Tottenham and Everton finally appointed new managers this week, with Nuno Espirito Santo coming in at Spurs and Rafael Benitez joining Everton. But how will the pair do?
It has been a bad few years for Tottenham.
In the few months leading up to the Champions League final in 2019 Spurs were performing like a mid-table team based on underlying numbers, and that hasn’t improved since.
Mauricio Pochettino – who Spurs were rumoured to be interesting in re-hiring – was replaced by Jose Mourinho, which brought about a more negative style of football and the same underlying numbers.
After a good start to the 2020/21 campaign, Spurs were looking to be in a title race, but they capitulated, once again playing like a mid-table team. Mourinho was sacked days before the Carabao Cup final – which was odd given his record in finals.
Daniel Levy has finally appointed his successor after a 72 day wait and a seemingly scattergun approach.
Nuno Espirito Santo is a manager familiar with the Premier League, and one who probably deserves a crack at a ‘big’ job given what he achieved at Wolves.
He inherits a team that finished last season in seventh spot, which earned them qualification for the famed Europa Conference League, but that finish flattered them according to expected goals (xG).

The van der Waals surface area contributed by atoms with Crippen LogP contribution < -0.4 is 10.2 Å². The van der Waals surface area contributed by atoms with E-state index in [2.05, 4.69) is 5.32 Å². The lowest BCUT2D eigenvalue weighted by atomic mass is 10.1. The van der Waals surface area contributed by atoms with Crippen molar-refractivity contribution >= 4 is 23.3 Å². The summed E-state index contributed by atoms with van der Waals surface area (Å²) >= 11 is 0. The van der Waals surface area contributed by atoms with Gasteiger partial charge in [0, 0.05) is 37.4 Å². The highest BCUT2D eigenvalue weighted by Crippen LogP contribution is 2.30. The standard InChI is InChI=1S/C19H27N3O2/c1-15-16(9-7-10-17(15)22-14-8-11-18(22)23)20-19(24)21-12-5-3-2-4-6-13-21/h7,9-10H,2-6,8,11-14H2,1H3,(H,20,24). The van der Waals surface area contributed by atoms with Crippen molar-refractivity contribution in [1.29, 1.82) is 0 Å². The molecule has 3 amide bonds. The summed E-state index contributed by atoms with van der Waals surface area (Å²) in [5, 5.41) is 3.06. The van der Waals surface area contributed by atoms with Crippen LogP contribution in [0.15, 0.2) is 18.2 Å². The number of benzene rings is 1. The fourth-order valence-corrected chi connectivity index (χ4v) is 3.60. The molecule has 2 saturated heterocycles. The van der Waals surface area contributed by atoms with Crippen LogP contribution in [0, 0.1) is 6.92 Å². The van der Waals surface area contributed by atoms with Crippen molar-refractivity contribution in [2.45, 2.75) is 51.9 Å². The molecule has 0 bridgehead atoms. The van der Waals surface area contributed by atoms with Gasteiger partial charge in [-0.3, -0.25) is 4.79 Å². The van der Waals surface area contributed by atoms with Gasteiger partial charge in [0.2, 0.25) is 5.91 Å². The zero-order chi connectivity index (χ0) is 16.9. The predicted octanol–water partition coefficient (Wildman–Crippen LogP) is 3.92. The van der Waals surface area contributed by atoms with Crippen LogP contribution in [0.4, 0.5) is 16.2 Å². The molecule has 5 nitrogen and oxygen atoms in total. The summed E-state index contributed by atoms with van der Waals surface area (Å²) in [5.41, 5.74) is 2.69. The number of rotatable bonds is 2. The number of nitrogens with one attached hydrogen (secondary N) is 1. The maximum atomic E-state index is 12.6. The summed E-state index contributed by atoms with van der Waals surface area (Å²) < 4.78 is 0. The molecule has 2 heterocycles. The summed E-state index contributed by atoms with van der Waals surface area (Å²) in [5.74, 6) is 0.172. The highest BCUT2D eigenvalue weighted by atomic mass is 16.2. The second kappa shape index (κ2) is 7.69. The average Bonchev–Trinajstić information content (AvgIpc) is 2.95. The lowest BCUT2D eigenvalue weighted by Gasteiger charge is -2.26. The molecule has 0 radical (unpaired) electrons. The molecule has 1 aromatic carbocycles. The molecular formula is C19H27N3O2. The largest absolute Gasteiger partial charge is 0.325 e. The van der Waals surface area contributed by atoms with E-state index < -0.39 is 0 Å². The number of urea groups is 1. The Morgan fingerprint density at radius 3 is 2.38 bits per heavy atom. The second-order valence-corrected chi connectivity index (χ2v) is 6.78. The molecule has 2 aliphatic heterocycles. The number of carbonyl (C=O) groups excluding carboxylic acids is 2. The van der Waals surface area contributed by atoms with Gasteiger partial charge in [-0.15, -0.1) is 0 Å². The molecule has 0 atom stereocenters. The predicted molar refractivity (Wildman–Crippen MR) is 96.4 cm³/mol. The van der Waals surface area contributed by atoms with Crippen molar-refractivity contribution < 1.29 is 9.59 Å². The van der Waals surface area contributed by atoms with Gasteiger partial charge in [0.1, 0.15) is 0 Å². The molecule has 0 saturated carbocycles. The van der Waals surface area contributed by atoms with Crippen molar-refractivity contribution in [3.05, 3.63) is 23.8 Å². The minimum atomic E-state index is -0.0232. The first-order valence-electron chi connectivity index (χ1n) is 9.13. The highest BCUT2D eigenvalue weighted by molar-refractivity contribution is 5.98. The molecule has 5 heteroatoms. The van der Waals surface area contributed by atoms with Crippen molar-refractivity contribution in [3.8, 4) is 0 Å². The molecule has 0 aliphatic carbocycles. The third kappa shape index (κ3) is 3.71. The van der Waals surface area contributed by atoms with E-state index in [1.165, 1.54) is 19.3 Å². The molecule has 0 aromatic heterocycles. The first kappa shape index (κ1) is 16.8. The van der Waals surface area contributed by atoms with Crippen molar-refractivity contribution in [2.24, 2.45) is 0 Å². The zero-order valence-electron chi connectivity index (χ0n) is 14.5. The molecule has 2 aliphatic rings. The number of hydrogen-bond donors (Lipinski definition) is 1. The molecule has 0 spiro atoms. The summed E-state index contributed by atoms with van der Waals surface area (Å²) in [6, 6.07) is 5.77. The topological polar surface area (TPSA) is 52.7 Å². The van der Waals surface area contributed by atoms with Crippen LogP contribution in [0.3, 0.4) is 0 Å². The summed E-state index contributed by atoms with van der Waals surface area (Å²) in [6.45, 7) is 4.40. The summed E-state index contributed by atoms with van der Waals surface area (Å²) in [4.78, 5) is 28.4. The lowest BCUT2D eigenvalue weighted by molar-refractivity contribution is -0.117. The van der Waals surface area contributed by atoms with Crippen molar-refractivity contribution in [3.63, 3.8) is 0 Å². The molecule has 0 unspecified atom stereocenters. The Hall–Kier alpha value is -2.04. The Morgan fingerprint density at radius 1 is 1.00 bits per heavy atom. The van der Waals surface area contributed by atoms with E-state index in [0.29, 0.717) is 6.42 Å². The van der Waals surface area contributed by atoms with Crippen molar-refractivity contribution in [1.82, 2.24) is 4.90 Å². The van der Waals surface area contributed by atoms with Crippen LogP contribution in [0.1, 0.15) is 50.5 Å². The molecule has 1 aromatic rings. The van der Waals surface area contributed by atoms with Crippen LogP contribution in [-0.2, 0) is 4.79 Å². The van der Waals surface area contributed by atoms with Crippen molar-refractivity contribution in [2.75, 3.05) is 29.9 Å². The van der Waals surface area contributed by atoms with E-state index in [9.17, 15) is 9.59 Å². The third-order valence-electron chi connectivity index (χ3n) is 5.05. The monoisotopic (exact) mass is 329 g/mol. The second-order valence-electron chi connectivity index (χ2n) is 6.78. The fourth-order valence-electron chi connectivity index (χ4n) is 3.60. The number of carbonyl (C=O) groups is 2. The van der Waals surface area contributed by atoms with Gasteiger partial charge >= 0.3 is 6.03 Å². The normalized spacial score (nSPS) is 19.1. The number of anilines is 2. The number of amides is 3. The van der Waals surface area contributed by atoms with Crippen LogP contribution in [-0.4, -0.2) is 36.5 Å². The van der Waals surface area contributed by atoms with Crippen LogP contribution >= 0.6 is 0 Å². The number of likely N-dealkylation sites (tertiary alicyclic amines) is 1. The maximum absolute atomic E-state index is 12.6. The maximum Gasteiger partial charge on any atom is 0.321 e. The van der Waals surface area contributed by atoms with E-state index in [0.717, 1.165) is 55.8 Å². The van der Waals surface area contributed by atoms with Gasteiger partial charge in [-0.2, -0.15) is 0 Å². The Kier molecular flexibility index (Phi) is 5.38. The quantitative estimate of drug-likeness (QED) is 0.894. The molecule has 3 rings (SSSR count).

Their performances warranted a tenth-placed finish, averaging 1.56 expected goals for (xGF) and 1.42 expected goals against (xGA) per game – a woeful process given the talent at hand.
If improving the team's xG process is what is required, then they have made a decent appointment, but the fact that it took Levy so long to find a manager is probably a fair indication of just how big a job Nuno has on his hands in North London.
Nuno took Wolves to the Premier League at the first time of asking when he was appointed in 2017, before finishing seventh in each of their first two seasons back in the top-flight.
On both occasions though, their underlying process deserved more, sitting fifth in Infogol’s xG table in both 2018/19 and 2019/20, improving their expected goal difference (xGD) year-on-year.
While Nuno and Wolves were disappointing last season, finishing 13th, that campaign deserves an asterisk next to it thanks to an extended 19/20 season after a deep run in the Europa League, plus severe injuries to key players (Raul Jimenez).
The ex-Porto goalkeeper is known for his preference for a back-five system, which helped Wolves become one of the meanest defences in the Premier League.
In fact, only Manchester City boasted a better xGA per game figure than Wolves in the 2019/20 season, while they ranked fifth on this metric in 2018/19.
Nuno knows how to organise a defence, and that is something Spurs are in desperate need of having looked vulnerable at the back for years now, failing to rank as one of the best five defences in the league since 2017/18 according to xG.
Spurs fans grew tired of Mourinho’s defence-first approach to matches - they shouldn't expect much different from his former goalkeeper.
If Nuno does plan to play in a more expansive manner, it is a method he is yet to prove he can get results with.
Nuno's success or failure already feels like it could be tied up in the future of his star man.